Donald Trump’s victory in the U.S. presidential election in November was heralded as the latest in a series of triumphs for the populist right: First there was Brexit, followed by a series of gains for right-wing, anti-immigration parties in Europe. When Italians voted against a referendum backed by Prime Minster Matteo Renzi in December, it looked like proof of the populist wave’s continued surge.

But a poorer-than-expected showing by Geert Wilders’s Dutch Freedom Party (PVV), with nearly 80 percent turnout, in elections on Wednesday complicates the picture. While Prime Minister Mark Rutte’s center-right People’s Party for Freedom and Democracy lost eight seats, it will be the biggest party in the 150-seat Dutch parliament. Wilders’s party won 20, short of the 30 it hoped to pick up.

It’s too soon to declare the populist wave dead, but with Wilders’s stumble, it’s worth at least raising the question of whether Trump’s victory may have been the high-water mark for the right-wing populist movement.

Rutte, who is expected to remain in power, is hardly a dove on immigration, but he’s not as hardline as Wilders. And unlike the platinum-pompadoured populist, he is favorable toward European integration. Wilders has been styled in the press as the Dutch Donald Trump, a comparison that he has at times courted—Wilders dropped by the 2016 Republican National Convention, where Trump was formally nominated, even as many top Republicans stayed away. He contributes to Breitbart, the court organ of the Trump administration. Even his campaign slogan was a variation on Trump’s.

But as the Dutch campaign ramped up, Wilders grew much more cautious about invoking the U.S. president. This was no coincidence: By mid-February, when the race in the Netherlands began, Trump had been in office for several weeks, and Dutch voters had gotten a chance to observe him as president. They didn’t like what they saw. “It’s a hard start for Wilders—he’s losing momentum, and this is partly because of Trump,” pollster Gijs Rademaker told The Wall Street Journal. Among poll respondents who had backed the PVV in December but no longer did by February, 60 percent thought Trump was doing a bad job.

Wilders’s caginess about Trump doesn’t seem to have saved him; although PVV gained seats on Wednesday, it fell short of expectations, as well as his own prediction of a surprisingly strong result.

And if Wilders is in fact a victim of Trump backlash in Europe, he might not be the last. While immediate reactions tend to be overly rash, Bloomberg’s Joe Weisenthal noted that immediately after preliminary results came in from the Netherlands, betting markets became much more bearish on the electoral chances of Marine Le Pen, the French presidential candidate who is aligned with Wilders, and who consciously tried to associate herself with Trump:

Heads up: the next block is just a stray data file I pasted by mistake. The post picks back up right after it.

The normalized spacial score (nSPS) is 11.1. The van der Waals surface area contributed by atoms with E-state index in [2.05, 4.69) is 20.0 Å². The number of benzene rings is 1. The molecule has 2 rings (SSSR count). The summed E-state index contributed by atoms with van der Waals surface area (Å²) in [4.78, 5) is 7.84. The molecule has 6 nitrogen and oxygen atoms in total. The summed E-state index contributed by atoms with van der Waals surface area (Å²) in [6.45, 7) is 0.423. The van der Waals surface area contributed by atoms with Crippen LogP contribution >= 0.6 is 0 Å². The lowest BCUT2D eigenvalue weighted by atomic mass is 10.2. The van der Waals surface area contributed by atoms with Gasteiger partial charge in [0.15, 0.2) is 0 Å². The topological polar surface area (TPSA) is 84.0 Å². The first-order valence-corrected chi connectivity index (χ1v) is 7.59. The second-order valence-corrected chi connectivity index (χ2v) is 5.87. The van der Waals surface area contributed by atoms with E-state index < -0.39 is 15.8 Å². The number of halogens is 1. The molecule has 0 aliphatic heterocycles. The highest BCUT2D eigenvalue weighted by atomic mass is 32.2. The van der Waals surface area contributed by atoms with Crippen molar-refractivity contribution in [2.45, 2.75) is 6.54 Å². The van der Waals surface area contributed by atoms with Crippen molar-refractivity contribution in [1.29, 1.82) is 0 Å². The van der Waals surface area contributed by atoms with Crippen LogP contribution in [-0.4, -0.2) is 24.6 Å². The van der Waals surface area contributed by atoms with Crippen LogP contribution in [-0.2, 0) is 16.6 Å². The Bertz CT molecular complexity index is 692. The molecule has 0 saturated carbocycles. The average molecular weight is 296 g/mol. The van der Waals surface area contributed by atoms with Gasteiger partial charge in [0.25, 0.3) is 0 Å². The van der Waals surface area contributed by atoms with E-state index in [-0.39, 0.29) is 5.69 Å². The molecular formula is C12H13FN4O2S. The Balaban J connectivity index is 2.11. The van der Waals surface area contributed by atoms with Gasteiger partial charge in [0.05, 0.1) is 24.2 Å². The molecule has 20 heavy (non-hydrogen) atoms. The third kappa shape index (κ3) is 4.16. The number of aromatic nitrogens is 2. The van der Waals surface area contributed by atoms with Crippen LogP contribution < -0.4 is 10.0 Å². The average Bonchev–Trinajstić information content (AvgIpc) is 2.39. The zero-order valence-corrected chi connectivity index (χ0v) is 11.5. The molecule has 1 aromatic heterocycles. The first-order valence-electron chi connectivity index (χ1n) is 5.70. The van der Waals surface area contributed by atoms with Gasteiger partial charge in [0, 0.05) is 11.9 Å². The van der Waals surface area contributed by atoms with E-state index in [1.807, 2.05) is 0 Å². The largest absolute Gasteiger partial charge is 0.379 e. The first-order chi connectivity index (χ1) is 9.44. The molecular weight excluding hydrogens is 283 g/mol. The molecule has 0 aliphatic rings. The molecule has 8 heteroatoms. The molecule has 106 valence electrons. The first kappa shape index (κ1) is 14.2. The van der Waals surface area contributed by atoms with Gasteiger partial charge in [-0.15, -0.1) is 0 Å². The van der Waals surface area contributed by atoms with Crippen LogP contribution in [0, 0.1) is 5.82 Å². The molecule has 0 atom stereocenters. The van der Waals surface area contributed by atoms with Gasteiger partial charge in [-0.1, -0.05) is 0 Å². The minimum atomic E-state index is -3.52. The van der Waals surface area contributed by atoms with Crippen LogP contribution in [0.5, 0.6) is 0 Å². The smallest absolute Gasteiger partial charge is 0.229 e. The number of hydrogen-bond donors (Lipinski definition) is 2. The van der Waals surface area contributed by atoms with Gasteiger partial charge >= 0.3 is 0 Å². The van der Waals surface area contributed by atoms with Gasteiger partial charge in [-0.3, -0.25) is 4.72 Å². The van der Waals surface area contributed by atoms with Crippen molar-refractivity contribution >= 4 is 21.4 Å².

In Germany, meanwhile, Martin Schulz of the center-left Social Democratic Party (SPD) has found his fortunes surging ahead of September’s general election. The SPD has been lost in the political wilderness for years, finding little purchase against the once-invincible Chancellor Angela Merkel. While Merkel has shown little use for Trump, or his disdain for the EU and NATO, Schulz has seized on the American president as a perfect foil, using him as a vehicle to make the case for European cooperation. The far-right Alternative for Germany party, meanwhile, remains far back, and has seen its standing fall somewhat in recent months.

There’s a danger of overstating Trump’s effect on European politics, especially when viewing the situation from the United States. Internal dynamics play an essential role in each of these elections, and each country has its own problems. But there are good reasons to believe that Trump is playing some role in these contests.

Even before he was formally nominated, Trump was deeply unpopular in Europe. A June 2016 Pew poll found just 9 percent of Europeans had confidence in the Republican. With a few more months to evaluate him, they’ve hardly changed their minds. A YouGov/Handelsblatt poll at the beginning of the year found that sizable majorities in several European countries expected Trump to be a poor president; in France, the only country where a majority did not feel that way, a plurality did. A November poll found rising approval of the EU across the board, another sign of the pendulum potentially beginning to swing back.

The bad polling for Trump, and the apparent damage that he’s doing to candidates associated with him, is all the more striking because when Europeans were polled on a Trump-style immigration ban in February, support averaged 55 percent across 10 countries, with majority support in eight of the 10. In other words, it appears that even when Europeans are sympathetic to at least some of the proposals put forth by the far right, Trump’s poor personal reputation may be dragging down the politicians in Europe who have aligned themselves—and in some cases styled themselves after—Trump.

This change of fortunes is particularly interesting because Trump continues to invoke Muslim immigration and terror attacks in Europe to justify his policies. During the presidential race, he campaigned with chief Brexiteer Nigel Farage and remains in touch with him. In one recent slapstick moment, Trump lamented the havoc terrorism was wreaking in Sweden, to the consternation of Swedes who had no idea to what he referred. American politicians who are aligned with Trump contend that there is a civilizational struggle in Europe, and that the struggle could spread to the United States next. These lines of argument depend to a great extent on politicians in Europe kicking up a fuss about immigration and cultural change that provides fodder for the American discussion.

In other words, the European far right is very good for Trump, but there are growing signs that Trump is not good for the European far right.